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  • Least Happy Workers?

    Pharm Journal 1/4/06 has the result of a survey by the City & Guilds 'Pharmacists are the least happy workers in the uk..'

    Could this be because
    1. The modern graduate is over qualified for the job?
    2. The practical side of the profession has gone completely - no preparing medicines any more, just tablet counting?
    3. The chances of owning ones own pharmacy are now so slim, and the profession is becoming a locum profession.
    4. The hours and pay are not enough for the responsibility?

    What do you think? Any other suggestions?

    Norcot (Retired Pharmacist, who did enjoy his job)

  • #2
    Re: Least Happy Workers?

    Originally posted by norcot
    Pharm Journal 1/4/06 has the result of a survey by the City & Guilds 'Pharmacists are the least happy workers in the uk..'

    Could this be because
    1. The modern graduate is over qualified for the job?
    2. The practical side of the profession has gone completely - no preparing medicines any more, just tablet counting?
    3. The chances of owning ones own pharmacy are now so slim, and the profession is becoming a locum profession.
    4. The hours and pay are not enough for the responsibility?

    What do you think? Any other suggestions?

    Norcot (Retired Pharmacist, who did enjoy his job)
    I don't know what you mean.

    I skip dizzily to work every morning and whistle all day. As I count tablets I hum and as old people abuse me I sing a happy song! :twisted:
    Linnear MRPharmS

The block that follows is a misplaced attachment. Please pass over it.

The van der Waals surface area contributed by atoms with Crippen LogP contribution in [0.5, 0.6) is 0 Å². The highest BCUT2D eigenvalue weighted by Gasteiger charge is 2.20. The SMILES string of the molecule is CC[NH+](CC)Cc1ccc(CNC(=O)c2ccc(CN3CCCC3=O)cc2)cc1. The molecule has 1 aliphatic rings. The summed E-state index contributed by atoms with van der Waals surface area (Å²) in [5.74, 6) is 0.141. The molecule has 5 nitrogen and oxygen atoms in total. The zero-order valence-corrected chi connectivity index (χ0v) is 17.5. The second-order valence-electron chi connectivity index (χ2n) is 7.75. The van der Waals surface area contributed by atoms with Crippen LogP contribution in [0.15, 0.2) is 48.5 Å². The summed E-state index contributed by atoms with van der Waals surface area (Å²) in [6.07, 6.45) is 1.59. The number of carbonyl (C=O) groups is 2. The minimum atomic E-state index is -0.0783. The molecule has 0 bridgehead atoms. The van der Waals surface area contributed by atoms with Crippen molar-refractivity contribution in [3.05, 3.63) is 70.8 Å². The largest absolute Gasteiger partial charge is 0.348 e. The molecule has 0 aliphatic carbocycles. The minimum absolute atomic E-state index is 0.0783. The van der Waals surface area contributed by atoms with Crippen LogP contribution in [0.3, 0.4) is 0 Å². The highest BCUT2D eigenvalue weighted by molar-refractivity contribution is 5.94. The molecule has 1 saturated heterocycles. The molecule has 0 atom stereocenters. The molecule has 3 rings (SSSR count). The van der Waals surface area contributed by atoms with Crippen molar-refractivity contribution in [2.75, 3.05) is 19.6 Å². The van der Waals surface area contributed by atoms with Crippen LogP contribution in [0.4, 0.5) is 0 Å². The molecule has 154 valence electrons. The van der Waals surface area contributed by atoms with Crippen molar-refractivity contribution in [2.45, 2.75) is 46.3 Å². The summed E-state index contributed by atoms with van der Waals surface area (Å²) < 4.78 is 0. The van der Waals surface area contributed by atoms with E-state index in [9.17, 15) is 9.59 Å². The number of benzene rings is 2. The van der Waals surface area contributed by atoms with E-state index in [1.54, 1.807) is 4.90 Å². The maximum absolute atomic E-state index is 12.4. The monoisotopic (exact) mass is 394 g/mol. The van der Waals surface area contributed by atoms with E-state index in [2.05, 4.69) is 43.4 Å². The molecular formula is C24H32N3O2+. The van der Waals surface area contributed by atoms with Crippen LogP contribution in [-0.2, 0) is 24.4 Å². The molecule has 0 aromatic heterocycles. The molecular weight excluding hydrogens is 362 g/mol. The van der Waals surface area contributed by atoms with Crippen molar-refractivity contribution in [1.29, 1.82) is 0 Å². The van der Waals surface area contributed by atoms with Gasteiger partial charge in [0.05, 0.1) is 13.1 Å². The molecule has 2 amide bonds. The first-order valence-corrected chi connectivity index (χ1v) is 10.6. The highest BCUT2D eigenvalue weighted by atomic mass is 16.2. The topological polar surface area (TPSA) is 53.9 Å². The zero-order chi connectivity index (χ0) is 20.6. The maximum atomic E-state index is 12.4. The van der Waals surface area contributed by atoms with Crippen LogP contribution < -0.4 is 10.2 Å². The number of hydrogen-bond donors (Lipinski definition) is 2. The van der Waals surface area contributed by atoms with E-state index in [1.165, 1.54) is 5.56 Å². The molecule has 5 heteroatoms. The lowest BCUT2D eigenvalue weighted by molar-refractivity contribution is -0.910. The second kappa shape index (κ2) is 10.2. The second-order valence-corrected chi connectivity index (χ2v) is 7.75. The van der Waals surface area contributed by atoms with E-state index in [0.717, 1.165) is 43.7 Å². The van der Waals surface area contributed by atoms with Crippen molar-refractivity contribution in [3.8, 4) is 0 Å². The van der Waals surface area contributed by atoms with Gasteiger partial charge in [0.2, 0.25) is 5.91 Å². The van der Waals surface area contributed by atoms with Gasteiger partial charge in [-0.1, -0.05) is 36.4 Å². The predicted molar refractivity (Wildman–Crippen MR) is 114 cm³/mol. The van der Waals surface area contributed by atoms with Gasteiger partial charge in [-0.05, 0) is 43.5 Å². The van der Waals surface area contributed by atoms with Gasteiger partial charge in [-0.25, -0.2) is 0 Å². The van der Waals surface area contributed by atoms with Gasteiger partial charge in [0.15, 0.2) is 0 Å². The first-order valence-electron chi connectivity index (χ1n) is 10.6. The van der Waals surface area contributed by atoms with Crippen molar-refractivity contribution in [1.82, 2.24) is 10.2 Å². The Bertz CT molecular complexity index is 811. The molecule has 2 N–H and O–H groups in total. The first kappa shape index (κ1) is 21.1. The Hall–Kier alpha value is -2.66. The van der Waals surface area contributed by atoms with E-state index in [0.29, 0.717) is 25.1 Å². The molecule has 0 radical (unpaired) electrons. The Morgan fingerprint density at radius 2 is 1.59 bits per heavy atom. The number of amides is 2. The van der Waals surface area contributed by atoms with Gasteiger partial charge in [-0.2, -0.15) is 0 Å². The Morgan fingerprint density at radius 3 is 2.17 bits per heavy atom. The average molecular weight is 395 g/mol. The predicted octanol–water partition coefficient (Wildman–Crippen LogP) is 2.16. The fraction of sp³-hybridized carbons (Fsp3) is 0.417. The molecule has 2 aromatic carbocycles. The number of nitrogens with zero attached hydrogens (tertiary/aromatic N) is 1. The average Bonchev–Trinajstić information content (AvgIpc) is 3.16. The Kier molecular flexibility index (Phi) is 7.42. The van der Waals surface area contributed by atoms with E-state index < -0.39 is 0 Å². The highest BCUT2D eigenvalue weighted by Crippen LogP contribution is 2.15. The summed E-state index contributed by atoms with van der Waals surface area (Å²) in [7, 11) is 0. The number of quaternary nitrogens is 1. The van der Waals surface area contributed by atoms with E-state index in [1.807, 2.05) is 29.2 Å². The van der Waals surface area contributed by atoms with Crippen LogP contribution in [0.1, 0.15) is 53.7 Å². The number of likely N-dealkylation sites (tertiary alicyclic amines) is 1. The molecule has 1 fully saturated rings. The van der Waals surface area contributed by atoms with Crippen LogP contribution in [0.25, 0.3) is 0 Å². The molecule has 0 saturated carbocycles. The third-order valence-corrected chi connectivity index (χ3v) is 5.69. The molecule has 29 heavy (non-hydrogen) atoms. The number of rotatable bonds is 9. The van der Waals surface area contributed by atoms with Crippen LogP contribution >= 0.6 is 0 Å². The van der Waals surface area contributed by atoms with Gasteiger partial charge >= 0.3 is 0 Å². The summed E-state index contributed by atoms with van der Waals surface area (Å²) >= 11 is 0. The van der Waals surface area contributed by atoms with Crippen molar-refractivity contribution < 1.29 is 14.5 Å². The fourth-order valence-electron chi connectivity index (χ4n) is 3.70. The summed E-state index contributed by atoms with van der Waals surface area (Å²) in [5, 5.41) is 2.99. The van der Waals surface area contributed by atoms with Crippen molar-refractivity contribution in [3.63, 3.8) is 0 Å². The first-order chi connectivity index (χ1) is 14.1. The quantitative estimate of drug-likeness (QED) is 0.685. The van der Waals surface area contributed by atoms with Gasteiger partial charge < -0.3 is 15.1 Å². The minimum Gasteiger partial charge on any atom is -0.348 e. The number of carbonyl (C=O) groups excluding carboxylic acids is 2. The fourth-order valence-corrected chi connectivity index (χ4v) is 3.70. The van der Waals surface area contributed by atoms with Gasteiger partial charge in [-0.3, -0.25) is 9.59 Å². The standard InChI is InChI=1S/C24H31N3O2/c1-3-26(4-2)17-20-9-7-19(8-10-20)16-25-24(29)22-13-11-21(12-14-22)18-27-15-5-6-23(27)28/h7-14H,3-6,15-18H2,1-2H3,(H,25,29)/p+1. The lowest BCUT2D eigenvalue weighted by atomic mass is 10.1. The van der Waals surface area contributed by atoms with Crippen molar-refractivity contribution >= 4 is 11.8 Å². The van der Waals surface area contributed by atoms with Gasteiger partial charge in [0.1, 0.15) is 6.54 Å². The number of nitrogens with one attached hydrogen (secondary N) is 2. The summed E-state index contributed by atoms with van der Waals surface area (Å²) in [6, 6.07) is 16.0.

Foetal Alcohol Spectrum Disorder: The biggest cause of brain damage and 100% preventable.

    In pregnancy: 1 fag is not safe, 1 x-ray is not safe and 1 drink is not safe.



    For handy pharmacy links try
    pharmacistance.co.uk

    If you like my posts or letters in the journal try my books!
    eloquent-e-tales

    Comment


    • #3
      happy workers

      Funny how the same article goes on to state that "78% of pharmacists said they were happy with their jobs because they are made to feel appreciated": I'm definitely in that category, as you may have gathered from my previous postings.
      I don't think modern graduates are over-qualified for the job:when they first start out, all fresh out of university they're pretty useless in a community pharmacy on a busy saturday as they haven't yet acquired the people skills, the multitasking-answering+the phone whilst looking at somebody's rash+checking scripts all at the same time; thinking on one's feet, listening to patients etc...;
      "practical side of the profession": in my 7 years' working in Belgium as a community pharmacist, I got used to plenty of compounding, several different preparations a day: creams, emulsions, suppositories, even tablets, using instruments that I now see sold on eBay as "Victorian pharmaceutical antiques/ collectables"; Yes, it was interesting and fun, but at the end of the day, it was just like cooking, "any trained monkey can follow a recipe"...
      "Owning one's own Pharmacy": Again, I draw on my experience in Belgium, where this was a lot more likely: I wouldn't have touched it with a barge-pole. I like paid holidays, the absence of the conflict of interest between the till-drawer and my professional integrity, and I'm glad I don't have to concern myself with VAT returns, building insurance, sourcing the cheapest stationery supplies etc...; I feel I have more time to focus on my profession than if I was a pharmacy owner.
      Hours and pay: a lot of Belgian pharmacists would be very envious of our conditions her in the UK! £20+/hour is quite unheard of over there, and to top it all, the 42% income tax band starts at £16,000pa...!
      Ze genuine Article, present & perfect!

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